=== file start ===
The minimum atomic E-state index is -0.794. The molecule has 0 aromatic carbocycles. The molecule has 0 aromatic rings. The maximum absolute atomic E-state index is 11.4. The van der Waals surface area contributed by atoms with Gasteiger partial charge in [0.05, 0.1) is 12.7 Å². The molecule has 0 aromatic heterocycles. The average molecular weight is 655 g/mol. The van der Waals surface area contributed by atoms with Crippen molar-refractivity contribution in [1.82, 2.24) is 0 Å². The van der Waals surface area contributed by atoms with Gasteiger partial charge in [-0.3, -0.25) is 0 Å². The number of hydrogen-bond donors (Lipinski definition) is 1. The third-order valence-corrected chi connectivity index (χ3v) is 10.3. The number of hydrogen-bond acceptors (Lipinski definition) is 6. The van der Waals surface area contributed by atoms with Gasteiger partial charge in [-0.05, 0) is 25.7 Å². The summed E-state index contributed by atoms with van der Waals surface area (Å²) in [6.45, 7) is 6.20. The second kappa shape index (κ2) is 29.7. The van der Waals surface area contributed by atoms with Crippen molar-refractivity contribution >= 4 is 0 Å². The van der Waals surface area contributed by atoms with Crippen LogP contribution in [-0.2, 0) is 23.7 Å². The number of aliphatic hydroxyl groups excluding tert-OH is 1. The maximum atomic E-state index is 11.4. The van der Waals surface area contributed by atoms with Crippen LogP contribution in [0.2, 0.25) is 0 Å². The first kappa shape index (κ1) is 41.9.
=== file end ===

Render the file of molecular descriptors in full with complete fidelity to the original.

The minimum atomic E-state index is -0.794. The molecule has 0 aromatic carbocycles. The molecule has 0 aromatic rings. The maximum absolute atomic E-state index is 11.4. The van der Waals surface area contributed by atoms with Gasteiger partial charge in [0.05, 0.1) is 12.7 Å². The molecule has 0 aromatic heterocycles. The average molecular weight is 655 g/mol. The van der Waals surface area contributed by atoms with Crippen molar-refractivity contribution in [1.82, 2.24) is 0 Å². The van der Waals surface area contributed by atoms with Gasteiger partial charge in [-0.3, -0.25) is 0 Å². The number of hydrogen-bond donors (Lipinski definition) is 1. The third-order valence-corrected chi connectivity index (χ3v) is 10.3. The number of hydrogen-bond acceptors (Lipinski definition) is 6. The van der Waals surface area contributed by atoms with Gasteiger partial charge in [-0.05, 0) is 25.7 Å². The summed E-state index contributed by atoms with van der Waals surface area (Å²) in [6.45, 7) is 6.20. The second kappa shape index (κ2) is 29.7. The van der Waals surface area contributed by atoms with Crippen molar-refractivity contribution >= 4 is 0 Å². The van der Waals surface area contributed by atoms with Crippen LogP contribution in [-0.2, 0) is 23.7 Å². The number of aliphatic hydroxyl groups excluding tert-OH is 1. The maximum atomic E-state index is 11.4. The van der Waals surface area contributed by atoms with Crippen LogP contribution in [0.2, 0.25) is 0 Å². The first kappa shape index (κ1) is 41.9.